Posted by: vlibrizzi | February 3, 2009

Making a souffle: a lesson in the art of patience

Any French person would tell you that you cannot even begin to call yourself a French chef until you can make a proper souffle. It requires delicate handling, precise oven temperatures, and exact ingredients, and if any of them are not perfectly measured, your souffle will surely turn into a cheesy, gooey pancake. Therefore, one must have patience, an indomitable will, and, well, a lot of time on one’s hand…maybe that is why the French have perfected the dish. 

So, I, never one to turn down a challenge, knew that I had to learn to make one of these souffle things before I left France. It couldn’t be that hard. Could it?

img_2032I joined a few of my friends last night at the cottage of one of our native Parisian friend in a quaint, local village to attempt to conquer the dreaded souffle. The two women who are standing in the photo to the right are also INSEAD partners, but are French, and were willing to show us how to cook their favorite family recipes for the night.

 

img_2035

Before teaching us their souffle secrets though, our friends/teachers needed to assess our cooking skills, so we began with something a little bit easier…a stuffed tomato recipe that came from another one of our French friends’ grandmother. We worked together to make the stuffing of hard-boiled eggs, ham, tomato “guts” (as my French friends translated it), bread, and lots of local French spices. (In this photo, you can see us carving out the tomatoes.)

img_2040Then, once we put the tomatoes in the oven for 20 minutes on “medium” heat (the French ovens do not have precise temperature measurements so you have to guess which number between 1 and 6 corresponds with the correct temperature), we moved onto the real project. 

We began our souffle by grating a mixture of mimmolette and emmenthal cheese, and then mixing that cheese into a homemade bechamel sauce (you can see us taking turns mixing the pot in the photo above). Then, we added egg yolkes to the mixture, stirred it, and in the meantime, made soft white peaks from the egg whites and slowly folded them into the mixture. This is where the patience comes in; you have to fold very slowly, making sure not to crush the peaks too much, but to combine them into the mixture. When I took my turn at the stirring, I was quickly shooshed away by my French friend who said I was stirring too hard and making the mixture “fall.” I stood back and watched her slowly cover the white peaks with the yellow egg and cheese mixture for what seemed like hours. It looked like painstaking work to me but it didn’t seem to faze her in the slightest…the slower you stir, the better it tastes afterall.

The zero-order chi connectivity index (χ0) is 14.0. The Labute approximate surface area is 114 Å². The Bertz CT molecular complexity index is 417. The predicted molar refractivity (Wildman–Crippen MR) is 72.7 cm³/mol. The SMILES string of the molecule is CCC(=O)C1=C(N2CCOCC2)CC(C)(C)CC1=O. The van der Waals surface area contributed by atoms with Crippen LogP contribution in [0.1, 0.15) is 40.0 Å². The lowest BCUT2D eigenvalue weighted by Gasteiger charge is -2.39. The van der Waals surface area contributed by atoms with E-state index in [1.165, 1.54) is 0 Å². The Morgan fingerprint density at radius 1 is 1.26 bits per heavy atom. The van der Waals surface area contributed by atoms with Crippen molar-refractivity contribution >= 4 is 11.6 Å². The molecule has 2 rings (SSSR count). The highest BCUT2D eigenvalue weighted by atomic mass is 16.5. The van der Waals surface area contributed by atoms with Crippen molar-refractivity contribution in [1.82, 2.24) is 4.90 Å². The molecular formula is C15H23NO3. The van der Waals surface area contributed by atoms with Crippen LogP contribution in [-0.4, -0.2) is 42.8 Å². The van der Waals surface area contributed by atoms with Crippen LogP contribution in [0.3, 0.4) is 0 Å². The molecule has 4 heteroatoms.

We then greased the casserole pans (with butter…no Pam spray here in France…they wouldn’t hear of it!), and placed the fluffy mixture inside. We watched as our souffle cooked in the oven through the small oven window…all wanting to open the oven door to see how it was cooking, but knowing full well that if we did, the whole souffle might fall. 

img_2041After about 30 minutes in a low to medium temperature oven, the souffle was done. You can see our masterpiece in the photo to the right. It tasted wonderfully…so light, so cheesy! Perfect! 

Now, I know why the French are the best chefs. I have a lot to learn from them. And, while I succeed in my goal of making my first souffle, I’m not sure if I’ll ever make one as good as the one we made together last night.

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Responses

  1. Yum! You’ll have to show me that one, Val. It looks good.
    But the lack of PAM kills me!


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